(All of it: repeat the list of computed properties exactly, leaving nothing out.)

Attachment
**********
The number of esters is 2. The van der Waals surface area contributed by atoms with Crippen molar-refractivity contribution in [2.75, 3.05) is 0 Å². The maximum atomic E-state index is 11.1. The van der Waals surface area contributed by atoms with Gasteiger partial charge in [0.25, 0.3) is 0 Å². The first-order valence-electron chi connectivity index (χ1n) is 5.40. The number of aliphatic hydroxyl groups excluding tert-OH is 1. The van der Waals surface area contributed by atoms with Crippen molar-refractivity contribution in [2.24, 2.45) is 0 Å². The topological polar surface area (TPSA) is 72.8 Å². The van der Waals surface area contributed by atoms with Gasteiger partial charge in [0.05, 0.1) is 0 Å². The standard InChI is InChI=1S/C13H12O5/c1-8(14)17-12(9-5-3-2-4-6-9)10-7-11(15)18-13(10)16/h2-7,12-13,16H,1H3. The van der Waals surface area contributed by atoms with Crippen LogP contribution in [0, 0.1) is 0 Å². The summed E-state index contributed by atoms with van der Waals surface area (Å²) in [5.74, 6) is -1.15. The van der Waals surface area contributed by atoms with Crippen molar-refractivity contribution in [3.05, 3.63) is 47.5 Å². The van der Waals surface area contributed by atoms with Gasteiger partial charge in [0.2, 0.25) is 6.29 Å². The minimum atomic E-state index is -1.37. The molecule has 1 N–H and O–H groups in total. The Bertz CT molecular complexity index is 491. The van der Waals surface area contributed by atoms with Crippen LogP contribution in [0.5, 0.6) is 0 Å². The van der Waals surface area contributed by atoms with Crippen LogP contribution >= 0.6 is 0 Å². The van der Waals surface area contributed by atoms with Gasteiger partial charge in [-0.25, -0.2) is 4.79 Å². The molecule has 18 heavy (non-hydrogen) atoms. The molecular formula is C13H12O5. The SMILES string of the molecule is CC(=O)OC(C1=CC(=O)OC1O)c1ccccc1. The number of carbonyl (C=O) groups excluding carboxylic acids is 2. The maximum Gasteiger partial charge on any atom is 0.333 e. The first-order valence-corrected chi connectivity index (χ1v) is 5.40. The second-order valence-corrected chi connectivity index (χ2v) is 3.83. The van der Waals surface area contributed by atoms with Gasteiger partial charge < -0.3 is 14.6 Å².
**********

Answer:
The number of esters is 2. The van der Waals surface area contributed by atoms with Crippen molar-refractivity contribution in [2.75, 3.05) is 0 Å². The maximum atomic E-state index is 11.1. The van der Waals surface area contributed by atoms with Gasteiger partial charge in [0.25, 0.3) is 0 Å². The first-order valence-electron chi connectivity index (χ1n) is 5.40. The number of aliphatic hydroxyl groups excluding tert-OH is 1. The van der Waals surface area contributed by atoms with Crippen molar-refractivity contribution in [2.24, 2.45) is 0 Å². The topological polar surface area (TPSA) is 72.8 Å². The van der Waals surface area contributed by atoms with Gasteiger partial charge in [0.05, 0.1) is 0 Å². The standard InChI is InChI=1S/C13H12O5/c1-8(14)17-12(9-5-3-2-4-6-9)10-7-11(15)18-13(10)16/h2-7,12-13,16H,1H3. The van der Waals surface area contributed by atoms with Crippen LogP contribution in [0, 0.1) is 0 Å². The summed E-state index contributed by atoms with van der Waals surface area (Å²) in [5.74, 6) is -1.15. The van der Waals surface area contributed by atoms with Crippen molar-refractivity contribution in [3.05, 3.63) is 47.5 Å². The van der Waals surface area contributed by atoms with Gasteiger partial charge in [0.2, 0.25) is 6.29 Å². The minimum atomic E-state index is -1.37. The molecule has 1 N–H and O–H groups in total. The Bertz CT molecular complexity index is 491. The van der Waals surface area contributed by atoms with Crippen LogP contribution in [0.5, 0.6) is 0 Å². The van der Waals surface area contributed by atoms with Crippen LogP contribution >= 0.6 is 0 Å². The van der Waals surface area contributed by atoms with Gasteiger partial charge in [-0.25, -0.2) is 4.79 Å². The molecule has 18 heavy (non-hydrogen) atoms. The molecular formula is C13H12O5. The SMILES string of the molecule is CC(=O)OC(C1=CC(=O)OC1O)c1ccccc1. The number of carbonyl (C=O) groups excluding carboxylic acids is 2. The maximum Gasteiger partial charge on any atom is 0.333 e. The first-order valence-corrected chi connectivity index (χ1v) is 5.40. The second-order valence-corrected chi connectivity index (χ2v) is 3.83. The van der Waals surface area contributed by atoms with Gasteiger partial charge < -0.3 is 14.6 Å².